In the ongoing debate over football playing rules prohibiting the back pass to the goalkeeper has featured extensively as a possible future measure to guard against conservative play.

Option

More and more it has become an option to alleviate pressure, crystallised extensively during Monaghan's opening round win over Dublin when, between them, Rory Beggan and Evan Comerford were in receipt of the ball from colleagues up to 20 times.

Review the closing stages of the 2015 and 2017 All-Ireland finals especially and see what a safe house Cluxton was as Dublin ran down the clock against Kerry and Mayo.

Cutting off that outlet would encourage opponents to press higher in an effort to force turnovers but at what cost? The potential for many more moments like what Morgan has produced over the last two Sundays if he couldn't receive from a colleague.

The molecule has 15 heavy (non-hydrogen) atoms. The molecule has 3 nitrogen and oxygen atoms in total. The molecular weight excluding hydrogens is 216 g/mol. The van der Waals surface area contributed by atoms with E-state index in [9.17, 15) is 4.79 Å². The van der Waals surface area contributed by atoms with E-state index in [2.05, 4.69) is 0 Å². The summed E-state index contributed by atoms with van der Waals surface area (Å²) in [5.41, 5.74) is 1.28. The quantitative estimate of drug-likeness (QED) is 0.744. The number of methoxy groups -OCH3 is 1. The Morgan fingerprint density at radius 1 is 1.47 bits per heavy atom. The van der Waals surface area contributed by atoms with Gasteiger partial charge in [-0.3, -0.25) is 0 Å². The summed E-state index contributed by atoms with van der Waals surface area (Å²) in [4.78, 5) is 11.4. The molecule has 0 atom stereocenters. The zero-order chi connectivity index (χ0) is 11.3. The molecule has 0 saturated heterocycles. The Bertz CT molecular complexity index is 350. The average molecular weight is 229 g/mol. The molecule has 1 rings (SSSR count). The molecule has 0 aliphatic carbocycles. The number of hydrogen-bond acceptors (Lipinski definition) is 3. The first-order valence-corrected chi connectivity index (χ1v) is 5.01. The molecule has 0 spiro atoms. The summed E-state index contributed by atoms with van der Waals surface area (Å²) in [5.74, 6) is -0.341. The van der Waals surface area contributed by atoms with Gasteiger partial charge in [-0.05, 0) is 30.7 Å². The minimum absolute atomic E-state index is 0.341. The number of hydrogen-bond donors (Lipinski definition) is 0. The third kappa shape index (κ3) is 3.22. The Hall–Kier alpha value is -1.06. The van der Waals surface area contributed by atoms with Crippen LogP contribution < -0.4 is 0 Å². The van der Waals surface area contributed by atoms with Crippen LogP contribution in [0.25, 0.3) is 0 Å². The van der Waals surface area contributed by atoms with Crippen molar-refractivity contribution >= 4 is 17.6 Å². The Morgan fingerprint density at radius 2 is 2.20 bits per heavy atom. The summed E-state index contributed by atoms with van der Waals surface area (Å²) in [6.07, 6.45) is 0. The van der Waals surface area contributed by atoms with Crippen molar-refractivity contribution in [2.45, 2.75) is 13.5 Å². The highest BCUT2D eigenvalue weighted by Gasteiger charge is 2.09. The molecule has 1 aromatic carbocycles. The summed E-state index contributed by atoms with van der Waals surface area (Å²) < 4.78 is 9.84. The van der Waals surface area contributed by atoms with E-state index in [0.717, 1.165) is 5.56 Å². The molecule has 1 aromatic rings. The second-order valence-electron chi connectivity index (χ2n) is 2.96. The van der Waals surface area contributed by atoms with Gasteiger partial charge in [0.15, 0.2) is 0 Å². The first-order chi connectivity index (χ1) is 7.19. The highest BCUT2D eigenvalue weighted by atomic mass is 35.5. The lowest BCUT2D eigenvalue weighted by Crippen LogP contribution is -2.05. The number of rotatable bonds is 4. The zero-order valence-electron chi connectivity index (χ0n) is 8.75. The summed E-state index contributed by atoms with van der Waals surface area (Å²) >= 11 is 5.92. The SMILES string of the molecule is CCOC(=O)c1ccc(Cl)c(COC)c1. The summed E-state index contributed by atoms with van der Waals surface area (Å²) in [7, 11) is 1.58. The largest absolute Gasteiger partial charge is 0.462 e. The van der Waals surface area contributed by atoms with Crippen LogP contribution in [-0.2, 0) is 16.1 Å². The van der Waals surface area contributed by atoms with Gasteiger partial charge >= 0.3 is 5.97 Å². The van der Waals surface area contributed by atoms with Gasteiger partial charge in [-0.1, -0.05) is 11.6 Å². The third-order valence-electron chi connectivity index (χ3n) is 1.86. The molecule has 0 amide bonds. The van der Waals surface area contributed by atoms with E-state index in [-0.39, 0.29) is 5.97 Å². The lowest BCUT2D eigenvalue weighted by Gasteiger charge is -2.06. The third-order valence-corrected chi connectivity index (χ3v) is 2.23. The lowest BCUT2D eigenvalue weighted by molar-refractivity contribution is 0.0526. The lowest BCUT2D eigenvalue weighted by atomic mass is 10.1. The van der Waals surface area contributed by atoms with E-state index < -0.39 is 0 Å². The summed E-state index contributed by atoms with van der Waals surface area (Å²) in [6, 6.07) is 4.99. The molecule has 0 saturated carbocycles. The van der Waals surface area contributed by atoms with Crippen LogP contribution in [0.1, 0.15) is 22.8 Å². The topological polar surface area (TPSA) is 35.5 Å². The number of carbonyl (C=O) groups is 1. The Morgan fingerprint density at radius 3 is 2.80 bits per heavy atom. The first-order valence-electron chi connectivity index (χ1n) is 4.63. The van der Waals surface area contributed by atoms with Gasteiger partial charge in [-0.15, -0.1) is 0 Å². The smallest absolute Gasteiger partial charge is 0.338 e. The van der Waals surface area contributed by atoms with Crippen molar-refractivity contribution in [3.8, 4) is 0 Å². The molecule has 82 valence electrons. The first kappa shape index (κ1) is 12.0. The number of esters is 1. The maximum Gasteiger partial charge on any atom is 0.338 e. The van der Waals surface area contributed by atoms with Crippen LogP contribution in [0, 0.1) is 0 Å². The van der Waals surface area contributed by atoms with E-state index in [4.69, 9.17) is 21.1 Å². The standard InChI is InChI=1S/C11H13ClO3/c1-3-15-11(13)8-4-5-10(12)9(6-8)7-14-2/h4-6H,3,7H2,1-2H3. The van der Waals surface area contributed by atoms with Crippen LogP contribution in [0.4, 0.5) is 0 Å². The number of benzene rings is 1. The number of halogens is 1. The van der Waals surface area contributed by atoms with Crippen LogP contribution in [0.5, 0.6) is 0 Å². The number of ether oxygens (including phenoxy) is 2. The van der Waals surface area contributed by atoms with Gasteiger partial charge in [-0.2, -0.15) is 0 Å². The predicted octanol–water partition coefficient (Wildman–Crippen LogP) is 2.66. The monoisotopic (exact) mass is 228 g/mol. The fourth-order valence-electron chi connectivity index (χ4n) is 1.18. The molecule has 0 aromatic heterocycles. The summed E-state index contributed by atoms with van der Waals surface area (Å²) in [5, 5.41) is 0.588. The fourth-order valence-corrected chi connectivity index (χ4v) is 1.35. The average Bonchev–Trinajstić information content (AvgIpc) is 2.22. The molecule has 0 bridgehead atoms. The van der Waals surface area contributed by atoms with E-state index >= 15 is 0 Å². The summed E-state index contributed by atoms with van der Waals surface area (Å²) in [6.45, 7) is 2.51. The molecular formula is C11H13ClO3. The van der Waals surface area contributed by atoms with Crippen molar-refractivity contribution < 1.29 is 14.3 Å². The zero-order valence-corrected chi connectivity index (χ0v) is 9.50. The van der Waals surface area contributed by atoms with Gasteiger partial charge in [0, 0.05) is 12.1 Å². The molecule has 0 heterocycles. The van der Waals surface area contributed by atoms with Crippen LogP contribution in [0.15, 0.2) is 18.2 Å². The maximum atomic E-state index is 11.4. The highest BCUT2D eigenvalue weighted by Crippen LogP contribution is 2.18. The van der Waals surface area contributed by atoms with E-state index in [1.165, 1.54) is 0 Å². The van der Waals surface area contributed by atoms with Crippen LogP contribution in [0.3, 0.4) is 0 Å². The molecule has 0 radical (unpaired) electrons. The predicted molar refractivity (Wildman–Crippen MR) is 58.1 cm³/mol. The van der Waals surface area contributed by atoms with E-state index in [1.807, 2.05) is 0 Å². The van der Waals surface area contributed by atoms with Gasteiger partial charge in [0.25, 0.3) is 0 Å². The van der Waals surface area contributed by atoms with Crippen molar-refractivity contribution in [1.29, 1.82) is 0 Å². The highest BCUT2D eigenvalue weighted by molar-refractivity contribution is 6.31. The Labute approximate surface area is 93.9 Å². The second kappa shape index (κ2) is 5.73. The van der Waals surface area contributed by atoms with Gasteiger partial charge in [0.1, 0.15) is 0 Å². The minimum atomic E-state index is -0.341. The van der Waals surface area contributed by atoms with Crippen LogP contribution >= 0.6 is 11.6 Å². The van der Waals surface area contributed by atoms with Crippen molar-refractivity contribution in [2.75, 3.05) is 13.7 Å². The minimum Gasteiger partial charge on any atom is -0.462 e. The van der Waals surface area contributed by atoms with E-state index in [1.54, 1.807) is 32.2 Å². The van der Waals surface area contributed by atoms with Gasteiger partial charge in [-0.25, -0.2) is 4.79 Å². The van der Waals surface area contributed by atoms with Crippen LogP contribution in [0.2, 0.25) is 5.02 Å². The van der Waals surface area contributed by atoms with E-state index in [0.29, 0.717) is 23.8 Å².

The previous rules committee, headed by Jarlath Burns, examined the possibility of banning the back pass to the goalkeeper but relented on the basis of how much it would reduce the role and potentially make it less attractive.

Morgan's flexibility and contribution to his county's last two games provides further evidence of the evolution of the goalkeeping role, something that shouldn't be tampered with or restricted.

How long before there is little distinction between a 'keeper and an outfield player, except for the colour of a jersey?

Irish Independent